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  • Writer's pictureTonya Jewel Blessing


Paying the bride price or lobola is a controversial issue in South Africa. Some believe that the tradition of paying the bride price brings families together and creates a platform for unity and prosperity. Others believe that lobola is demeaning to the bride and damages the relationship of the young couple. I believe that the best way to draw conclusions regarding this much-disputed concern is to study what the Bible has to say.

In Scripture there are a couple of occasions where money is exchanged between the families of an engaged couple. In Genesis 24, before marrying Isaac, jewelry was given to Rebekah by Abraham’s servant. Gifts were also given to Rebekah’s family. History explains that these gifts were diplomatic in nature and not a bride price. In Genesis 29, prior to marrying Rachel, Jacob worked for Laban for fourteen years. The situation surrounding Jacob’s service was rooted in Laban’s deceit and manipulation and was again not a bride price.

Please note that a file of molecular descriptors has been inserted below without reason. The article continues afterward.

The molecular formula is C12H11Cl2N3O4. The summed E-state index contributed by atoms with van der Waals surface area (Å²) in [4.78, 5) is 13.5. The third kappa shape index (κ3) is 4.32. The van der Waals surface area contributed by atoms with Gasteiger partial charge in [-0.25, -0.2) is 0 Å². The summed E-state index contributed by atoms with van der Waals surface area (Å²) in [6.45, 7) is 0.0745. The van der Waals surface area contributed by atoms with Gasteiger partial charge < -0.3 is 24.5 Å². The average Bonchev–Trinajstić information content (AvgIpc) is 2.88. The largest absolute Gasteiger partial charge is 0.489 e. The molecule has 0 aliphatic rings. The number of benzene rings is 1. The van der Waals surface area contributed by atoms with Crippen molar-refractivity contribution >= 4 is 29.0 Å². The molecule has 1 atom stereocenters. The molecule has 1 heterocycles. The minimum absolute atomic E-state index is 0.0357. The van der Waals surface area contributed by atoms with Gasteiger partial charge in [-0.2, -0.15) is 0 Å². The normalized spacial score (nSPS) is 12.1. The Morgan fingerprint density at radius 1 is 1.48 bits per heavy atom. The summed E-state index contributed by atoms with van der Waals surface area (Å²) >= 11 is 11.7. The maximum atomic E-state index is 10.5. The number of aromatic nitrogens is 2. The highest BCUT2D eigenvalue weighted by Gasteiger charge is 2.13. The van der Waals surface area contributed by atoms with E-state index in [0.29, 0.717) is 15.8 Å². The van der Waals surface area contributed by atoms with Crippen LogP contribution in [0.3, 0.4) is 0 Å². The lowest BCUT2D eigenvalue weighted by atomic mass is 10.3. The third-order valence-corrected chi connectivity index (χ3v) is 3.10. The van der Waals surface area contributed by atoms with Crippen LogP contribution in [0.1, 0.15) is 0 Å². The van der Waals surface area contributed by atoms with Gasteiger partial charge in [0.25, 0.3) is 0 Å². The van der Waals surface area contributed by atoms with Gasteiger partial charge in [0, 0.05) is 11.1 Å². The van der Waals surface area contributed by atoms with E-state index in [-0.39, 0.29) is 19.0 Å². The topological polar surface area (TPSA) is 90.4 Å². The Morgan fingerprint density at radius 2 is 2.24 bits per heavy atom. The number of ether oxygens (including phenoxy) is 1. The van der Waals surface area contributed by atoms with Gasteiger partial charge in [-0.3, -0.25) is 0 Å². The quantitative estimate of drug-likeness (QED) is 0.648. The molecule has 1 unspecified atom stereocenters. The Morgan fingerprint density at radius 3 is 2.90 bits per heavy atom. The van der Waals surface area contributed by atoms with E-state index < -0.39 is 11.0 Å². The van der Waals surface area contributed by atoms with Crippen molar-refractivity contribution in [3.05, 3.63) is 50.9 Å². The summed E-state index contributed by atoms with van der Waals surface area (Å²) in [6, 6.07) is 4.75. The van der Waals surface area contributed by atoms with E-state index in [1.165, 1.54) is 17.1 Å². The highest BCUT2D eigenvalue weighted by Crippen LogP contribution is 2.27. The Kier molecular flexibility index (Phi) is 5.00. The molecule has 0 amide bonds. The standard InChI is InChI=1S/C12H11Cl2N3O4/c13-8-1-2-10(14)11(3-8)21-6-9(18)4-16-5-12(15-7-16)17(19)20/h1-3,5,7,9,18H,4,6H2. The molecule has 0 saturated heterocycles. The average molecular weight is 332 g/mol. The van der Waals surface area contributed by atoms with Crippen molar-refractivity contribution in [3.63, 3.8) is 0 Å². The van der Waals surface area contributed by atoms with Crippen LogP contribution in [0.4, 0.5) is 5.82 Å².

In Exodus 22 and Deuteronomy 22, the term bride price is used to describe payment required from a man to a young girl’s family. The payment is punitive in nature and demanded if a man takes sexual advantage of a virgin girl.

There does not appear to be specific instruction regarding lobola in the Bible. The concept is not included in the laws given by Moses to the Israelites and is not mentioned at all in the New Testament. Jewish tradition does, however, include the idea that a man should give money to his future in-laws. The money is to be held in reserve to take care of his wife and possible children in case something happens to him.

I have lived in South Africa for over seven years. The subject of lobola is common among young women and men. A friend recently decided to marry and then changed her mind. The bride price her family demanded would take numerous years for the groom to pay, and, if her father and uncles agreed that payments could be made after the wedding, the newlyweds would be crippled financially for years to come.

I do not know all the ins and outs of this tradition and would not presume to give instruction on such a delicate cultural matter. I would, however, pose this question to the families of an engaged couple: Will lobola help the couple getting married or hinder them?

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